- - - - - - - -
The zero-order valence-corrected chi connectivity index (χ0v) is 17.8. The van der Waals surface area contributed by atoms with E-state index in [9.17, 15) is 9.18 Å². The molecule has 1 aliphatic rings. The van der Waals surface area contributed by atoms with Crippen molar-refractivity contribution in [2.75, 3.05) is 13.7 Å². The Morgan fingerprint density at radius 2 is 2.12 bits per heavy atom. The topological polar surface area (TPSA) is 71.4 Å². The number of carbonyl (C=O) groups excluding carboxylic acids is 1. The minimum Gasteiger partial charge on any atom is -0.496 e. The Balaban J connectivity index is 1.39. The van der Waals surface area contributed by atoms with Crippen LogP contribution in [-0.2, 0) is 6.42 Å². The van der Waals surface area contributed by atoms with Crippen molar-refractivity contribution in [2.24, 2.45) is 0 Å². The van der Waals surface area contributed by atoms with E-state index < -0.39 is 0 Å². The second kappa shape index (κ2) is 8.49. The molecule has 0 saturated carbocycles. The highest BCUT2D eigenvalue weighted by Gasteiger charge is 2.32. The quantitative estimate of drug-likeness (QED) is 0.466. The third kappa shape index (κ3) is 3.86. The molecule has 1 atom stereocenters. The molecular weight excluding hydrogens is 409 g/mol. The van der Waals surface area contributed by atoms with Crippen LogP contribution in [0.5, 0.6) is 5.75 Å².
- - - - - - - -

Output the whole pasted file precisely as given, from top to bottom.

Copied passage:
The zero-order valence-corrected chi connectivity index (χ0v) is 17.8. The van der Waals surface area contributed by atoms with E-state index in [9.17, 15) is 9.18 Å². The molecule has 1 aliphatic rings. The van der Waals surface area contributed by atoms with Crippen molar-refractivity contribution in [2.75, 3.05) is 13.7 Å². The Morgan fingerprint density at radius 2 is 2.12 bits per heavy atom. The topological polar surface area (TPSA) is 71.4 Å². The number of carbonyl (C=O) groups excluding carboxylic acids is 1. The minimum Gasteiger partial charge on any atom is -0.496 e. The Balaban J connectivity index is 1.39. The van der Waals surface area contributed by atoms with Crippen LogP contribution in [-0.2, 0) is 6.42 Å². The van der Waals surface area contributed by atoms with Crippen molar-refractivity contribution in [2.24, 2.45) is 0 Å². The van der Waals surface area contributed by atoms with E-state index < -0.39 is 0 Å². The second kappa shape index (κ2) is 8.49. The molecule has 0 saturated carbocycles. The highest BCUT2D eigenvalue weighted by Gasteiger charge is 2.32. The quantitative estimate of drug-likeness (QED) is 0.466. The third kappa shape index (κ3) is 3.86. The molecule has 1 atom stereocenters. The molecular weight excluding hydrogens is 409 g/mol. The van der Waals surface area contributed by atoms with Crippen LogP contribution in [0.5, 0.6) is 5.75 Å².